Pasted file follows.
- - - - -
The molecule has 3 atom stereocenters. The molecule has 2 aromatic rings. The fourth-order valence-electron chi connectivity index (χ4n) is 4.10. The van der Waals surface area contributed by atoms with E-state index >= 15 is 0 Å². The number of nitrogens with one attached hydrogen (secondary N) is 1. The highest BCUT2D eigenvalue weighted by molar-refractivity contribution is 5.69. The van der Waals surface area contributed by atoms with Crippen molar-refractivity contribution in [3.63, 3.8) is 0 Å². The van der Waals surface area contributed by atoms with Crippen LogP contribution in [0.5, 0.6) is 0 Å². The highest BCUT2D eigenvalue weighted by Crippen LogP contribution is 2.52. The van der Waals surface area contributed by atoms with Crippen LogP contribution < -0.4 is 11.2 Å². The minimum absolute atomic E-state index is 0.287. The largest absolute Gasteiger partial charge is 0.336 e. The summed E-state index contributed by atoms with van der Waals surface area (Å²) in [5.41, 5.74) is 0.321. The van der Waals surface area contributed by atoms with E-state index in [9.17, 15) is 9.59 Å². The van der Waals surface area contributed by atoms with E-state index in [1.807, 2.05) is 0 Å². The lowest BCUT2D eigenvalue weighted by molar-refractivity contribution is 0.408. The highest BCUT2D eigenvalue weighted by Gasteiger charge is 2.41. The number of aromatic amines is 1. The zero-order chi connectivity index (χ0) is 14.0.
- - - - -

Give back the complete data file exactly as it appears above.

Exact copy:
The molecule has 3 atom stereocenters. The molecule has 2 aromatic rings. The fourth-order valence-electron chi connectivity index (χ4n) is 4.10. The van der Waals surface area contributed by atoms with E-state index >= 15 is 0 Å². The number of nitrogens with one attached hydrogen (secondary N) is 1. The highest BCUT2D eigenvalue weighted by molar-refractivity contribution is 5.69. The van der Waals surface area contributed by atoms with Crippen molar-refractivity contribution in [3.63, 3.8) is 0 Å². The van der Waals surface area contributed by atoms with Crippen LogP contribution in [0.5, 0.6) is 0 Å². The highest BCUT2D eigenvalue weighted by Crippen LogP contribution is 2.52. The van der Waals surface area contributed by atoms with Crippen LogP contribution < -0.4 is 11.2 Å². The minimum absolute atomic E-state index is 0.287. The largest absolute Gasteiger partial charge is 0.336 e. The summed E-state index contributed by atoms with van der Waals surface area (Å²) in [5.41, 5.74) is 0.321. The van der Waals surface area contributed by atoms with E-state index in [9.17, 15) is 9.59 Å². The van der Waals surface area contributed by atoms with E-state index in [1.807, 2.05) is 0 Å². The lowest BCUT2D eigenvalue weighted by molar-refractivity contribution is 0.408. The highest BCUT2D eigenvalue weighted by Gasteiger charge is 2.41. The number of aromatic amines is 1. The zero-order chi connectivity index (χ0) is 14.0.